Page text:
Election Poll: Duffy-Wright-Harper: Does it Matter?
One in five are following the Duffy trial closely (22%)
The Mike Duffy trial has captured the attention of a significant number of voters with 22% saying they are following the trial closely, including 6% who say they are following it very closely.
Among “persuadable voters” (those who have not yet fully made up their minds how they will vote) one in five people are following the trial closely, and another 41% are following it a little. Across the country, just over 1 in 3 (36%) say they are paying no attention to the trial at all.
Most of those who have an opinion about the actions of Messrs. Duffy, Wright and Harper in this matter, believe that they acted improperly. This criticism is most pronounced for Mr. Duffy (5% think he acted properly, 61% improperly.
Where Mr. Wright is concerned, 9% believe he acted properly, and 51% improperly. For the Prime Minister, 15% believe he acted properly, while three times as many people feel his actions have been improper (47%).
Those following the trial closely were more definitive: 76% believed Mr. Duffy acted inappropriately, 72% believed Mr. Wright acted inappropriately, and 72% think the Prime Minister acted inappropriately.
We also wanted to look carefully at the potential impact of the issue on soft Conservative supporters. Among those intending to vote CPC but who say their mind is not fully made up, 64% say Mr. Duffy acted improperly, 48% say Mr. Wright did, and 24% say Mr. Harper acted improperly. 31% said the PM acted properly in their view, underscoring that even among his supporters, there is discomfort with the way he has been managing this matter.
One in four voters 25% say the information coming out of the trial will make a difference in how they think about their vote in this election. Of those, 12% say they are more inclined to vote CPC, while 87% say it makes them less inclined to support Mr. Harper’s party. Needless to say perhaps, much of this reaction is colored by partisanship.
In terms of potential consequences, one has to look at the reactions of CPC supporters. Among all CPC supporters 11% say it makes them less likely to vote Conservative, while 2% say it makes them more likely. Among soft CPC supporters, 18% say it makes them less likely to vote Conservative compared to 4% who say more likely.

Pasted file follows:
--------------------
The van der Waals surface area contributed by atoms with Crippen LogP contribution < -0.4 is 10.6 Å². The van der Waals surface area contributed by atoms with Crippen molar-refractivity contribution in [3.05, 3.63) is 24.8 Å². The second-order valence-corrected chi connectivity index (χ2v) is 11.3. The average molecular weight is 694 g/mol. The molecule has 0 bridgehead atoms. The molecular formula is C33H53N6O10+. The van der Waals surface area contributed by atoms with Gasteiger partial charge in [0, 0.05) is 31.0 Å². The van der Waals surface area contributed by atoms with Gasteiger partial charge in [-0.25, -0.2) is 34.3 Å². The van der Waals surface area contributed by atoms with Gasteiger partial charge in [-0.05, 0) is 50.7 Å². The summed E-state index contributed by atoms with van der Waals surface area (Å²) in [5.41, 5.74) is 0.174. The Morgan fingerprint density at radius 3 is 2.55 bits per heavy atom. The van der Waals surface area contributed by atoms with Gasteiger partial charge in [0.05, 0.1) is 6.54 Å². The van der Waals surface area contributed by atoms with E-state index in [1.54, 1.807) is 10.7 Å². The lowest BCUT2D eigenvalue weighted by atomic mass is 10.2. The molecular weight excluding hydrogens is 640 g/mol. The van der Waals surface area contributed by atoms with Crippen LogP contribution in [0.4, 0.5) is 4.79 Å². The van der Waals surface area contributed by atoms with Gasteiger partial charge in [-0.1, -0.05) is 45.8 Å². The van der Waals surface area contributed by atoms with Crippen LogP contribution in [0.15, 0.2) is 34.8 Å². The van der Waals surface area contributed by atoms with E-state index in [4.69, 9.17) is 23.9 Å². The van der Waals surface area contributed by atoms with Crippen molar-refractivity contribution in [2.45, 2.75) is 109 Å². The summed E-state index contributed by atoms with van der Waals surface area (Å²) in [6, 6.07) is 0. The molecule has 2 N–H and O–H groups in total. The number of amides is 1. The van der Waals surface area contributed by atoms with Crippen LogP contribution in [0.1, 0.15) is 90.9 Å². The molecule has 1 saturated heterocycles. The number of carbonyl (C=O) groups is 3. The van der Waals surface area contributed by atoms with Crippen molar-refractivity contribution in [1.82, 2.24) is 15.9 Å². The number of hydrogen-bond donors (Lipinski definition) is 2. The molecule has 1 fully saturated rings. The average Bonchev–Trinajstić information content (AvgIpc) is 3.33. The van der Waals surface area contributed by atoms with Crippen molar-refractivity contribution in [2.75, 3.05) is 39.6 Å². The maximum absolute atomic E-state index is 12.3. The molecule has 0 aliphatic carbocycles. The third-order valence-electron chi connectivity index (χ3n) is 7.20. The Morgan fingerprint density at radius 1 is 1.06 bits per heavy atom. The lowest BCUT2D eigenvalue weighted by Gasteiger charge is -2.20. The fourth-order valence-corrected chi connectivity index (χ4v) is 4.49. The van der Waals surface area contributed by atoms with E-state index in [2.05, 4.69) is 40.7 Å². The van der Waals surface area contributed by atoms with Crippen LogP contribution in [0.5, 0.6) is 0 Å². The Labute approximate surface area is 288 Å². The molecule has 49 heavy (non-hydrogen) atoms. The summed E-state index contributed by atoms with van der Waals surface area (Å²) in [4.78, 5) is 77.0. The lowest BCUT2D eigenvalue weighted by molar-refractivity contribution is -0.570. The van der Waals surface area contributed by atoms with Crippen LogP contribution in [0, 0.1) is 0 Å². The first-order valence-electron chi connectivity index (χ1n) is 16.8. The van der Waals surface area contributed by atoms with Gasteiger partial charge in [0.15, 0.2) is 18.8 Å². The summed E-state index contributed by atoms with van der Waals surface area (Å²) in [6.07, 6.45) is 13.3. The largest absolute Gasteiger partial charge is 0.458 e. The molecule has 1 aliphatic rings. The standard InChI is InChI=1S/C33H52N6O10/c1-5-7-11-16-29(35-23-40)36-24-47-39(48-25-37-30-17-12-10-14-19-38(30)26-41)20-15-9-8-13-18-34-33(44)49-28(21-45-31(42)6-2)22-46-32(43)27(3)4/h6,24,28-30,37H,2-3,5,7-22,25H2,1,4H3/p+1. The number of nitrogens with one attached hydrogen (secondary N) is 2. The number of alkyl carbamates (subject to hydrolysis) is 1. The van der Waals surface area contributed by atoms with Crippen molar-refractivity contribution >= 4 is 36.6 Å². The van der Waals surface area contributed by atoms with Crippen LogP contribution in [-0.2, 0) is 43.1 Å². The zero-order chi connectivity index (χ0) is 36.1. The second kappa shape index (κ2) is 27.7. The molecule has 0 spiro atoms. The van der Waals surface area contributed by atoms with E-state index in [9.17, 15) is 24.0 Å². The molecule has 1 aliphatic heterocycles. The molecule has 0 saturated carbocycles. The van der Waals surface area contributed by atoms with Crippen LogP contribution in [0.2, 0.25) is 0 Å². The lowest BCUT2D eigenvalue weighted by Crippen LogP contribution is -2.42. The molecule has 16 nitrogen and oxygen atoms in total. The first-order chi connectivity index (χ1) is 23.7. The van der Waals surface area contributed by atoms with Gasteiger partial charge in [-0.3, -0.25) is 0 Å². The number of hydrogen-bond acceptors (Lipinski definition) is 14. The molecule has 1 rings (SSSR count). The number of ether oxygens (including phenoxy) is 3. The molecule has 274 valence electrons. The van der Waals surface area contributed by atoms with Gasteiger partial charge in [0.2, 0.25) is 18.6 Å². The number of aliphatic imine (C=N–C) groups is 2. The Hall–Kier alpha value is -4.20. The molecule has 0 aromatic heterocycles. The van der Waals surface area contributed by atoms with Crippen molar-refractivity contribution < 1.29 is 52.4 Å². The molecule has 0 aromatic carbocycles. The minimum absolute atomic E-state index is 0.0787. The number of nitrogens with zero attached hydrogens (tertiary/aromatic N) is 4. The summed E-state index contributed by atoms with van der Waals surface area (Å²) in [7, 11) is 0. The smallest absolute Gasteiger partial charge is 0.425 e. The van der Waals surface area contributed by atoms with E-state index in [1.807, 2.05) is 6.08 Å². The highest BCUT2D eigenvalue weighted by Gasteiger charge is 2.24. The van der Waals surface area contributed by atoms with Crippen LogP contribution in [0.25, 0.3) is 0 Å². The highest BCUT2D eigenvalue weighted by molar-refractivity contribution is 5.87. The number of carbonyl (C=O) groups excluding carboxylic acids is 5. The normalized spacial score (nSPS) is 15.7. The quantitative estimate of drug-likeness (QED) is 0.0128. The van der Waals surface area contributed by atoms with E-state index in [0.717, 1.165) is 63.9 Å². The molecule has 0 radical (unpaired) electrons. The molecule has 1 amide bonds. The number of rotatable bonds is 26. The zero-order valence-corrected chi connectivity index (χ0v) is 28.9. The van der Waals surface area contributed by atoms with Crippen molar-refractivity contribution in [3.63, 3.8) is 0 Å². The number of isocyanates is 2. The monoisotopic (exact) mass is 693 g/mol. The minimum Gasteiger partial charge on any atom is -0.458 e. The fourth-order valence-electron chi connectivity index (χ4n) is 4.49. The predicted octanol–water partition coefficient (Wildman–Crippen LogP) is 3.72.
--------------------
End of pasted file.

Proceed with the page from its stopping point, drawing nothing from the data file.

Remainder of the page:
The Duffy trial continues and while the entire country is not transfixed by it, the number of voters watching it closely is certainly significant enough to highlight the risk for the Conservatives.
While more people find fault with Mr. Duffy than Mr. Wright, and with Mr. Wright more than Mr. Harper, the results indicate that the PM has not persuaded as many people as he might hope, that he has acted properly in this matter.
The real risk for the Conservatives is that as their potential for growth is not as significant as the other parties, they can ill afford for some of their voters to lose heart or stay at home on election day. As of now, almost 10% of their support group is saying it feels de-motivated by the Duffy-Wright affair, an impact that in a tight election could well turn out to be important.
Our survey, commissioned by Abacus Data, was conducted online with 1,439 Canadians aged 18 and over from August 14 to 17, 2015. A random sample of panelists was invited to complete the survey from a large representative panel of over 500,000 Canadians, recruited and managed by Research Now, one of the world’s leading provider of online research samples.
The Marketing Research and Intelligence Association policy limits statements about margins of sampling error for most online surveys. The margin of error for a comparable probability-based random sample of the same size is +/- 2.6%, 19 times out of 20. The data were weighted according to census data to ensure that the sample matched Canada's population according to age, gender, educational attainment, and region. Totals may not add up to 100 due to rounding.
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